THERE’S an eerie feeling of deja vu about Project Marinus, the second electricity interconnector proposed for Bass Strait.
Both major political parties at the federal level announced support for the project before the May election. The recently released business case contains media releases from Prime Minister Morrison and then opposition leader Shorten. One can’t help but feel the business case is really a search for reasons for doing something that has already been decided.
It was the same story 20 years ago. Both the Bacon government and the previous Rundle government supported Basslink. In early 2000, Hydro Tasmania signed a preliminary agreement for the construction of Basslink which was built by Basslink Pty Ltd (BPL). At this early stage it was not an irrevocable commitment, but Hydro proceeded as if it was.
Finalising the deal, or reaching financial closure as the wonks call it, took another three years, during which the cost of the project almost doubled. The eventual cost, when transmission began in ]2006, was $874 million. The initial estimate was $450 million. The current cost estimate for Marinus is $3.5 billion. There is yet to be an infrastructure project constructed anywhere for less than the initial estimate. The nature of infrastructure means there’s no turning back once it has been decided to proceed. Moral hazard is rife with infrastructure projects. Taxpayers and consumers pick up the tab. Even though the preliminary agreement allowed Hydro to withdraw before the final cost of the link and ensuing facility fees payable by Hydro for use of the cable was determined, Hydro proceeded as if it were a done deal and chose instead to lock in or hedge interest rates which paradoxically stopped it from walking away when the deal got too expensive. To walk away would have meant owning up to losses of $150 million. Instead Hydro continued, hoping the losses would reverse. They haven’t.
The extra fees paid by Hydro in 2019 because it had locked in interest rates was an estimated $39 million. The previous year the estimated amount was $59 million. Hydro is coy about discussing Basslink fees. As it is about its dispute with BPL. Hydro won’t say what’s in dispute, but BPL’s financials say $30.85 million is owing by Hydro. Not to mention the $100 million claim by the State of Tasmania against BPL. Both Hydro and BPL deny money is owing. BPL doesn’t regard the disputed figures as commercial in confidence. The Government does and is using the dispute to silence discussion about Basslink.
The lack of transparency is the big worry. Why a clear explanation of the costs and benefits of the Basslink cable is not a focus of a business case for a second interconnector is bewildering. Tasmanians need to understand the annual fees paid for Basslink and the amount of inter-regional revenue received each year from Basslink. Hydro pays fees in return for the right to receive all the inter-regional revenue from Basslink. The net Basslink liability has hardly changed in eight years despite fees paid of at least $100 million a year.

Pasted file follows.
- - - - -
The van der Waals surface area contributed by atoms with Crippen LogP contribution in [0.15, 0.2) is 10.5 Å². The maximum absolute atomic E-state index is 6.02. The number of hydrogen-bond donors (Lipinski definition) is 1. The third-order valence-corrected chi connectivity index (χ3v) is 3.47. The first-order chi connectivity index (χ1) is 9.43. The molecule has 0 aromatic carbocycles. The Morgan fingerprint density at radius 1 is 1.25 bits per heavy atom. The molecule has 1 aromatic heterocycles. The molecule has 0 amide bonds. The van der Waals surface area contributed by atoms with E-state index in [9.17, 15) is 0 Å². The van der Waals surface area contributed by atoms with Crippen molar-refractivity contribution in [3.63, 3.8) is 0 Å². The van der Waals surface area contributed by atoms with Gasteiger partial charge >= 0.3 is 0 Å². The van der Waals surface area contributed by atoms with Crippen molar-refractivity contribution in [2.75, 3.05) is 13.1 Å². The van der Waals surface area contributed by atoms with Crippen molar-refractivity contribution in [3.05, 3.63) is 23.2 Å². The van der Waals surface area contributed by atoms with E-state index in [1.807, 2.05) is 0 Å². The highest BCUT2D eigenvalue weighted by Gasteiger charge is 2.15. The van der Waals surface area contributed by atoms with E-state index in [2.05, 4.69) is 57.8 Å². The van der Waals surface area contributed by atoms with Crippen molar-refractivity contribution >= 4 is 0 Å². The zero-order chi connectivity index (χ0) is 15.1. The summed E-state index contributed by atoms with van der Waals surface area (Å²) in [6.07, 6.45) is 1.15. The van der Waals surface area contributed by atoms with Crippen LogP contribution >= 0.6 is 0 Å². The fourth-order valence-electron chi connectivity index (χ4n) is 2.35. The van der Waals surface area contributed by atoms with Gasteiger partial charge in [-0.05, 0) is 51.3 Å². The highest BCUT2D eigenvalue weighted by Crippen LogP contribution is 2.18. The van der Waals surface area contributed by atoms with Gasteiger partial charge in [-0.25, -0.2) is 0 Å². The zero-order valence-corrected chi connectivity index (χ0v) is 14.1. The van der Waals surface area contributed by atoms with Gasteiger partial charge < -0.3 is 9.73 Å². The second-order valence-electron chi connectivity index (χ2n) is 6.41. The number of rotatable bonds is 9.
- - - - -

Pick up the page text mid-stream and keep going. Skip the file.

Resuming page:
Hydro will always argue the benefits of Basslink extend beyond the direct costs and revenue. Basslink enables Hydro to avoid overflowing dams by better managing run-of-river operations for instance and provides insurance for the state in case of drought. But if Marinus proceeds, these supplementary reasons disappear. What will happen to Basslink if Hydro fails to renew the 25-year deal after 2031? What if Hydro renews and is then free of the debilitating hedge fee currently payable? The Marinus business case ignored what may happen to Basslink after 2031.
Lurking in the shadows is the real reason for Marinus’s tick of approval without knowing the full cost or who’s going to pay. And that is the possibility of one or more of the major industrials, Bell Bay Aluminium, Temco, Nyrstar and Norske Skog, shutting up shop, leaving lots of electricity looking for a new customer. What this may mean is never discussed because the figures are commercial in confidence. All the talk about Battery of the Nation and an era of new generators masks the reality that it is electricity generated by the existing grid that is likely to need assistance to reach mainland markets.
TasNetworks has debt of $2 billion which increases by $40 million each year. Its cash flow is under pressure due to recent price determinations of the regulator. Not having customers to replace the major industrials would cause problems. Not surprisingly it has embraced its new role at the front of the Marinus peloton. It is proceeding as if Marinus was a done deal.
The notion that Marinus will become Tasmania’s economic saviour relies on disclosing only part of the story. That should be a cause for unease. Let’s not forget that Basslink was also meant to be our economic saviour. How has that turned out? Will we ever know?
(As published in The Mercury 20th December 2019)